Connected cars — example of Big Data transformation

Can you nowadays imagine a city of any size without traffic jams? I mean in the closest 10 years, and not in the far future? In the times when a car is still the most popular means of transport. The answer is no, I suppose. It’s like trying to imagine a world without hurricanes — highly impossible. City traffic is another element, and extreme sometimes, so we should see it as such.

Still, the effort we put to change it is titanic, to improve it — extreme and in the end — pointless. Lots of terrific engineering ideas allows to respond to traffic difficulties. Monitoring systems, adaptive and live traffic lights or regulation systems for inbound and outbound city traffic are just some of the examples we have in range

Those are great for many reasons. They are commonly used in cities, so travelling is possible in spite of the increasing number of vehicles and commuters. However, these solutions are not perfect. We all try to ‘react’ and ‘research’, but we base only on the samples of reality. Thus, we make wrong conclusions of the phenomenon that we can’t actually control. It seems like fighting nature’s force rather to use it’s potential.

Let’s ask what if? What if we tried a different approach? What if we decided to analyse this phenomenon not locally, but using global methods? What if we implemented a big scale research that requires millions of sensors and data collectors, and finally, a system that would be able to analyse gathered data? What if it’s not just wishful thinking but an actual project possible to realise?

Big Data Analytics includes trends analyses and data mining. Big Data assumes gathering all available data from many fields and sources. There are no samples, medians, etc., but factual data about factors that may influence city traffic. We can collect and combine data about various events like: vehicles localisation, driving trajectory, traffic accidents, weather, holidays’ calendar or even department stores’ open hours.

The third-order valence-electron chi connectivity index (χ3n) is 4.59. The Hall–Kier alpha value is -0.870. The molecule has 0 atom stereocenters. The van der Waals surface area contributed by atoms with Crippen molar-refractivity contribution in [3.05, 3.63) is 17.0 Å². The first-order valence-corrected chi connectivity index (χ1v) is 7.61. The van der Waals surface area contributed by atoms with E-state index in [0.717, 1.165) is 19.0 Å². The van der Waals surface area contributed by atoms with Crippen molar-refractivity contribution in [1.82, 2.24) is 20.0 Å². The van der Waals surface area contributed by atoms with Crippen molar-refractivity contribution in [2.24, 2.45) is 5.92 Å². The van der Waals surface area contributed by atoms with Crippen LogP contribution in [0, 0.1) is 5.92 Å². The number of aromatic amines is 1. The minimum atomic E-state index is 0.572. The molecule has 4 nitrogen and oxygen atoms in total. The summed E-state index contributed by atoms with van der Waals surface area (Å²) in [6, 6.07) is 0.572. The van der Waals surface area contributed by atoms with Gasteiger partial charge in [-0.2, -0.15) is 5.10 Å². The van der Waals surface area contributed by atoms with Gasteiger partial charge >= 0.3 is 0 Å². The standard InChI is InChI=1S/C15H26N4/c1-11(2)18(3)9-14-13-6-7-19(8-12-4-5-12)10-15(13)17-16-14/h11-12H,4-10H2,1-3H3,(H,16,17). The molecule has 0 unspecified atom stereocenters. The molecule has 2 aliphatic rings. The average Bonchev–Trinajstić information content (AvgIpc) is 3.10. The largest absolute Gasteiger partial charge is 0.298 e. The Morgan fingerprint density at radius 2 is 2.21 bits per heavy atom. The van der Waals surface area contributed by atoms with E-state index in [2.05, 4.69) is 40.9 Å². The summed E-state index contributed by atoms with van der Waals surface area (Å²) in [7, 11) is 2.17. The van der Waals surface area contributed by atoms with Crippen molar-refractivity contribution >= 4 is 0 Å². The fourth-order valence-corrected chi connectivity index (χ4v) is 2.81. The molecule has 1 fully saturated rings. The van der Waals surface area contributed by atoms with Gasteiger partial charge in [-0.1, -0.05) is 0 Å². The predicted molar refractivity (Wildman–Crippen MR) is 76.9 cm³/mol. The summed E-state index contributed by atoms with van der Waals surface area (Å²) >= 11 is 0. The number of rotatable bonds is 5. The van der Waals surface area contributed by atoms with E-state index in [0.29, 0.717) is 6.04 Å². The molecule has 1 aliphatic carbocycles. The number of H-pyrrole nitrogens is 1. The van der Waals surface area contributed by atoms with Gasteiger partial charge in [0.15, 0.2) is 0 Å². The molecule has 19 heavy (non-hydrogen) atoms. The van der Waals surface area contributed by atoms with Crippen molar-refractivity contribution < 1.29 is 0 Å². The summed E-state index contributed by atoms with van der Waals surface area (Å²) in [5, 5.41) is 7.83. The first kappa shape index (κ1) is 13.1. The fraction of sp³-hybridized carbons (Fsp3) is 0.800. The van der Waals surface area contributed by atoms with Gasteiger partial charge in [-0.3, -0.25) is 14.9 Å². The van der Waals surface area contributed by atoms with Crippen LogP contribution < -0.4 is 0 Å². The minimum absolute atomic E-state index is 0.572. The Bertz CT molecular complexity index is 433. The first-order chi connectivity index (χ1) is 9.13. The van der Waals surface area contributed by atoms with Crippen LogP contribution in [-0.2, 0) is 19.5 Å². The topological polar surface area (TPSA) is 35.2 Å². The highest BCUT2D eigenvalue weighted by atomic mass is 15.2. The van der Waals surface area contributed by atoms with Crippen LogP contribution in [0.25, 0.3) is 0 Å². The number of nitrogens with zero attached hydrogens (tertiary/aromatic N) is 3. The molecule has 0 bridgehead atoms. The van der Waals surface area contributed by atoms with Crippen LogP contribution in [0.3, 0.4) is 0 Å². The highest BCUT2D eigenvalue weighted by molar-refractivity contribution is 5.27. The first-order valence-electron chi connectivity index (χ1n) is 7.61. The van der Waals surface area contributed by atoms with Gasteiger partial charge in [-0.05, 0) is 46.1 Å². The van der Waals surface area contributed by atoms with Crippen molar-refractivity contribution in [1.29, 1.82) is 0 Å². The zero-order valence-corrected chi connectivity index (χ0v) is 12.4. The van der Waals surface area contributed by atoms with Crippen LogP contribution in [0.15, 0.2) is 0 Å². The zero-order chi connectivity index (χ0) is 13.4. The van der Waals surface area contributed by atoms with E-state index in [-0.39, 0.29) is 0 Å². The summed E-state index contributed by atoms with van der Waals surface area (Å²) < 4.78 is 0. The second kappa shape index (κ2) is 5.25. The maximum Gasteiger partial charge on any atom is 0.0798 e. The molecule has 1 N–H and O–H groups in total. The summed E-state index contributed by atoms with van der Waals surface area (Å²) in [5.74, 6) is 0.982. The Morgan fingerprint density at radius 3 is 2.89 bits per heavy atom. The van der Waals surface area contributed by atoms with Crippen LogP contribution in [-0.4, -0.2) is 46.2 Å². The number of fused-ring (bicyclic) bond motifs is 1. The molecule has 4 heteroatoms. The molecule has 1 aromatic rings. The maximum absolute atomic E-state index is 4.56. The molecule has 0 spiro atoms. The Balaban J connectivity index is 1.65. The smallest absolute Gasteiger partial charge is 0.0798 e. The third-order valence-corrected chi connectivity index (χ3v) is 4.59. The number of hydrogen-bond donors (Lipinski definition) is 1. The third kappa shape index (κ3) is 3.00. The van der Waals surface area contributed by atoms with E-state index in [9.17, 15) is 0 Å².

Imagine how many significant correlations we can reveal by such an approach? This way may help us finally understand the traffic and change our point of view of this common city characteristic. Thus, we can make predictions and accurately react on time.

You may think that this is an idle wish, but this technology is real and available at your fingertips. You can find more Big Data Analytics examples in the book above. This book was my inspiration to write about big data, but the second tiger was a real product that it describes — Cloud Your Car. I believe that Cloud Your Car in cooperation with Big Data is a sensational example of the next generation product.

Cloud Your Car allows us to take a closer look to the route traffic as it is. It collects most of the core data that are not available to measure in any previous approach. When we combine together vehicle’s position, driving quality and route characteristics with information mentioned earlier, we can receive a whole picture of how ‘street noise’ looks like. From this point I can say that we are just a step behind predicting the future!

Now, imagine that we are able to collect these data from most of the vehicles on routes. Shortly, the data and analyses will transform into planning only right urban models of how to design and organise transport, routes and city centers. This means cities that actually suit us, not the reverse.

by: Robert Szewczyk

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